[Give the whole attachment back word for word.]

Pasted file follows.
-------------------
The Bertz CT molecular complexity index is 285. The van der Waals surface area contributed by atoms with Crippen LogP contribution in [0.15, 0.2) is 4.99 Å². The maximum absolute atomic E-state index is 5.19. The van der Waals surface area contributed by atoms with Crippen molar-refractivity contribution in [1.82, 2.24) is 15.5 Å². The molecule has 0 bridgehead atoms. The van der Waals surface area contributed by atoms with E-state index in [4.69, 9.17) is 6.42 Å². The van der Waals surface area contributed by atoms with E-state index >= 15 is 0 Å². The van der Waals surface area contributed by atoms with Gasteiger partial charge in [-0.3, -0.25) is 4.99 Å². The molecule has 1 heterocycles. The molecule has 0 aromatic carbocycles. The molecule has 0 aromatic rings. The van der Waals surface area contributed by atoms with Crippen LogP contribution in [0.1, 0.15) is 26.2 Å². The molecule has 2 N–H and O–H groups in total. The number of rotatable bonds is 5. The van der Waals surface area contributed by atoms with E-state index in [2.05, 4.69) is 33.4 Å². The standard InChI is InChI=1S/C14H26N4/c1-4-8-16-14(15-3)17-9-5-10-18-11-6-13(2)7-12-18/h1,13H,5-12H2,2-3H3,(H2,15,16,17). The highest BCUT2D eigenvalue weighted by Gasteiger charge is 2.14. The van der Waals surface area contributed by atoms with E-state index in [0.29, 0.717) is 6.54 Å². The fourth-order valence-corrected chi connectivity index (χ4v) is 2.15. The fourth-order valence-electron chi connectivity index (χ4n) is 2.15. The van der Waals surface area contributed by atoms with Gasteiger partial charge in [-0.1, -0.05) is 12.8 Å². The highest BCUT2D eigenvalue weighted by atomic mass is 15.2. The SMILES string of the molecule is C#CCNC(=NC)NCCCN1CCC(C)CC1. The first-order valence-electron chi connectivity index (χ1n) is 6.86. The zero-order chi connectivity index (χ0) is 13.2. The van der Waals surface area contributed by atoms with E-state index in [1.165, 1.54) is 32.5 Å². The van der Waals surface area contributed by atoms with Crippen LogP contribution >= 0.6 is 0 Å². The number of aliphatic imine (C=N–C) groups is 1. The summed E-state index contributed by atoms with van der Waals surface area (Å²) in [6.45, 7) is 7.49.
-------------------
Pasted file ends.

The Bertz CT molecular complexity index is 285. The van der Waals surface area contributed by atoms with Crippen LogP contribution in [0.15, 0.2) is 4.99 Å². The maximum absolute atomic E-state index is 5.19. The van der Waals surface area contributed by atoms with Crippen molar-refractivity contribution in [1.82, 2.24) is 15.5 Å². The molecule has 0 bridgehead atoms. The van der Waals surface area contributed by atoms with E-state index in [4.69, 9.17) is 6.42 Å². The van der Waals surface area contributed by atoms with E-state index >= 15 is 0 Å². The van der Waals surface area contributed by atoms with Gasteiger partial charge in [-0.3, -0.25) is 4.99 Å². The molecule has 1 heterocycles. The molecule has 0 aromatic carbocycles. The molecule has 0 aromatic rings. The van der Waals surface area contributed by atoms with Crippen LogP contribution in [0.1, 0.15) is 26.2 Å². The molecule has 2 N–H and O–H groups in total. The number of rotatable bonds is 5. The van der Waals surface area contributed by atoms with E-state index in [2.05, 4.69) is 33.4 Å². The standard InChI is InChI=1S/C14H26N4/c1-4-8-16-14(15-3)17-9-5-10-18-11-6-13(2)7-12-18/h1,13H,5-12H2,2-3H3,(H2,15,16,17). The highest BCUT2D eigenvalue weighted by Gasteiger charge is 2.14. The van der Waals surface area contributed by atoms with E-state index in [0.29, 0.717) is 6.54 Å². The fourth-order valence-corrected chi connectivity index (χ4v) is 2.15. The fourth-order valence-electron chi connectivity index (χ4n) is 2.15. The van der Waals surface area contributed by atoms with Gasteiger partial charge in [-0.1, -0.05) is 12.8 Å². The highest BCUT2D eigenvalue weighted by atomic mass is 15.2. The SMILES string of the molecule is C#CCNC(=NC)NCCCN1CCC(C)CC1. The first-order valence-electron chi connectivity index (χ1n) is 6.86. The zero-order chi connectivity index (χ0) is 13.2. The van der Waals surface area contributed by atoms with E-state index in [1.165, 1.54) is 32.5 Å². The van der Waals surface area contributed by atoms with Crippen LogP contribution >= 0.6 is 0 Å². The number of aliphatic imine (C=N–C) groups is 1. The summed E-state index contributed by atoms with van der Waals surface area (Å²) in [6.45, 7) is 7.49.